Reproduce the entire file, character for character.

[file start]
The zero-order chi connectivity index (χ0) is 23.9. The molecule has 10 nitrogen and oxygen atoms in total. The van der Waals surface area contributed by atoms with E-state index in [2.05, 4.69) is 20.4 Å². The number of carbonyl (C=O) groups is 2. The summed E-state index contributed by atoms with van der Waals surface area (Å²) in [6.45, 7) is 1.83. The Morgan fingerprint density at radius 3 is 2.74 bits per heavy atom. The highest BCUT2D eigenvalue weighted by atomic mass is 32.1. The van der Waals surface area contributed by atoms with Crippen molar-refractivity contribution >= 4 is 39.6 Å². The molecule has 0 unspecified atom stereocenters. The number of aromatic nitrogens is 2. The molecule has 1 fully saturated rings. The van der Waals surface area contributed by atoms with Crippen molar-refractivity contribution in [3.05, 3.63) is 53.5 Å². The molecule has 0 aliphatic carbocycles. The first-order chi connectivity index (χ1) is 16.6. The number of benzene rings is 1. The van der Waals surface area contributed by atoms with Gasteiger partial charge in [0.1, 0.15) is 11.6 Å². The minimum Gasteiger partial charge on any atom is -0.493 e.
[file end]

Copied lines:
The zero-order chi connectivity index (χ0) is 23.9. The molecule has 10 nitrogen and oxygen atoms in total. The van der Waals surface area contributed by atoms with E-state index in [2.05, 4.69) is 20.4 Å². The number of carbonyl (C=O) groups is 2. The summed E-state index contributed by atoms with van der Waals surface area (Å²) in [6.45, 7) is 1.83. The Morgan fingerprint density at radius 3 is 2.74 bits per heavy atom. The highest BCUT2D eigenvalue weighted by atomic mass is 32.1. The van der Waals surface area contributed by atoms with Crippen molar-refractivity contribution >= 4 is 39.6 Å². The molecule has 0 unspecified atom stereocenters. The number of aromatic nitrogens is 2. The molecule has 1 fully saturated rings. The van der Waals surface area contributed by atoms with Crippen molar-refractivity contribution in [3.05, 3.63) is 53.5 Å². The molecule has 0 aliphatic carbocycles. The first-order chi connectivity index (χ1) is 16.6. The number of benzene rings is 1. The van der Waals surface area contributed by atoms with Gasteiger partial charge in [0.1, 0.15) is 11.6 Å². The minimum Gasteiger partial charge on any atom is -0.493 e.